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and Page

25 Feb. 1799–14 Oct. 1867. Born at Trenton, Oneida Co., New York. Son of Ebenezer Page and Rachel Hill. Married first Betsey Thompson, 1831, in Huron Co., Ohio. Baptized into LDS church by Emer Harris, 18 Aug. 1833, at Brownhelm, Lorain Co., Ohio. Ordained...

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noted the purpose of the publication, explained the severe hardships imposed by the Missouri

Area acquired by U.S. in Louisiana Purchase, 1803, and established as territory, 1812. Missouri Compromise, 1820, admitted Missouri as slave state, 1821. Population in 1830 about 140,000; in 1836 about 240,000; and in 1840 about 380,000. Mormon missionaries...

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persecutions upon Page’s own family, provided a detailed account of a vision experienced by Hyde, and expressed enthusiasm about the prospects of the mission. The preface also contained a copy of an official letter of appointment and commendation for Hyde and Page from an April 1840 church conference at Nauvoo

Principal gathering place for Saints following expulsion from Missouri. Beginning in 1839, LDS church purchased lands in earlier settlement of Commerce and planned settlement of Commerce City, as well as surrounding areas. Served as church headquarters, 1839...

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, Illinois, signed by JS, and a letter of reference from Thomas Carlin

18 July 1789–14 Feb. 1852. Ferry owner, farmer, sheriff, politician. Born in Fayette Co., Kentucky. Son of Thomas Carlin and Elizabeth Evans. Baptist. Moved to Missouri, by 1803. Moved to Illinois, by 1812. Served in War of 1812. Married Rebecca Hewitt, 13...

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, governor of Illinois

Became part of Northwest Territory of U.S., 1787. Admitted as state, 1818. Population in 1840 about 480,000. Population in 1845 about 660,000. Plentiful, inexpensive land attracted settlers from northern and southern states. Following expulsion from Missouri...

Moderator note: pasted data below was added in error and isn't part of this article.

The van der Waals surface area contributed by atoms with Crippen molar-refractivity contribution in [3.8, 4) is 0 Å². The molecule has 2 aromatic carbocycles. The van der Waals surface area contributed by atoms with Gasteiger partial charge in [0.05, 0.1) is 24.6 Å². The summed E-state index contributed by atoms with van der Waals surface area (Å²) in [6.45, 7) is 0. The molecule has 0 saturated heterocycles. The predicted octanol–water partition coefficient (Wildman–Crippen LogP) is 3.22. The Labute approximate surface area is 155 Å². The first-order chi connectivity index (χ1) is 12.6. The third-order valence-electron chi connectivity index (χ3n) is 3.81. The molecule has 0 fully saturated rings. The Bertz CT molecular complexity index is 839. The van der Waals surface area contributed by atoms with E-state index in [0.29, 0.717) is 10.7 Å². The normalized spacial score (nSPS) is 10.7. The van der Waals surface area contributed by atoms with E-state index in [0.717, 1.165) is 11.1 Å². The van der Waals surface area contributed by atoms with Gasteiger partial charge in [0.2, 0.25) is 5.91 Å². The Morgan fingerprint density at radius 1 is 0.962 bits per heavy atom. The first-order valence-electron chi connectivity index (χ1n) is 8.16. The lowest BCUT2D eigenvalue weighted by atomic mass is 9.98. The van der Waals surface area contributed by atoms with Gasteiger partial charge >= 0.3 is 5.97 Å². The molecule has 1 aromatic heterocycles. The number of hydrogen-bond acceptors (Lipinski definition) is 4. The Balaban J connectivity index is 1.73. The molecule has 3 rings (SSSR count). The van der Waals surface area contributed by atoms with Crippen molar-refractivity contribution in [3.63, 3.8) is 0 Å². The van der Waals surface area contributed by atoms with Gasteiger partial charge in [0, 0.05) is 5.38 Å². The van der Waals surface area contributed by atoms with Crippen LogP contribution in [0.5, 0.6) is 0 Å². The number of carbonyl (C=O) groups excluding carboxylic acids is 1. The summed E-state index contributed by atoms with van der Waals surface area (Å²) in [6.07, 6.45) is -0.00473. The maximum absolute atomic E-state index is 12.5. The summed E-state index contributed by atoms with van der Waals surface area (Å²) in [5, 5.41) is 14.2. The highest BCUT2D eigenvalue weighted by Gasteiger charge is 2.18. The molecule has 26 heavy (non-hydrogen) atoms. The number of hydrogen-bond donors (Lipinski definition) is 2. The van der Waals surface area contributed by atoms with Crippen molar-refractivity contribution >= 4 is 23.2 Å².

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.
Although many of the events reported in both editions of Rigdon

19 Feb. 1793–14 July 1876. Tanner, farmer, minister. Born at St. Clair, Allegheny Co., Pennsylvania. Son of William Rigdon and Nancy Gallaher. Joined United Baptists, ca. 1818. Preached at Warren, Trumbull Co., Ohio, and vicinity, 1819–1821. Married Phebe...

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’s pamphlet can be corroborated from other sources, his chronology of events is often inaccurate. However, Rigdon’s account does contain the texts of several significant documents. Among these are JS’s September 1838 affidavit concerning the 7 August 1838 visit to Adam Black

11 Sept. 1801–14 July 1890. Farmer, sheriff, justice of the peace, judge. Born at Henderson Co., Kentucky. Son of William Black and Jane Wilson. Moved near Booneville, Copper Co., Missouri Territory, and then to Ray Co., Missouri Territory, 1819. Elected ...

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and those of Joseph

7 Apr. 1797–16 July 1881. Farmer, painter, glazier. Born at Hopkinton, Middlesex Co., Massachusetts. Son of John Young and Abigail (Nabby) Howe. Moved to Auburn, Cayuga Co., New York, before 1830. Joined Methodist church, before Apr. 1832. Baptized into LDS...

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and Jane Young

14 Aug. 1814–15 Jan. 1913. Born in Utica, Oneida Co., New York. Daughter of Calvin Field Bicknell and Chloe Seymour. Moved to Geneseo, Livingston Co., New York, 1817; to Livonia, Livingston Co., by 1830; and back to Geneseo, by 1834. Baptized into LDS church...

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regarding the Hawn’s Mill massacre. Consequently, though in many respects Rigdon’s document from a historical perspective is more advocacy than history, it offers access to some important material not readily found elsewhere.

Facts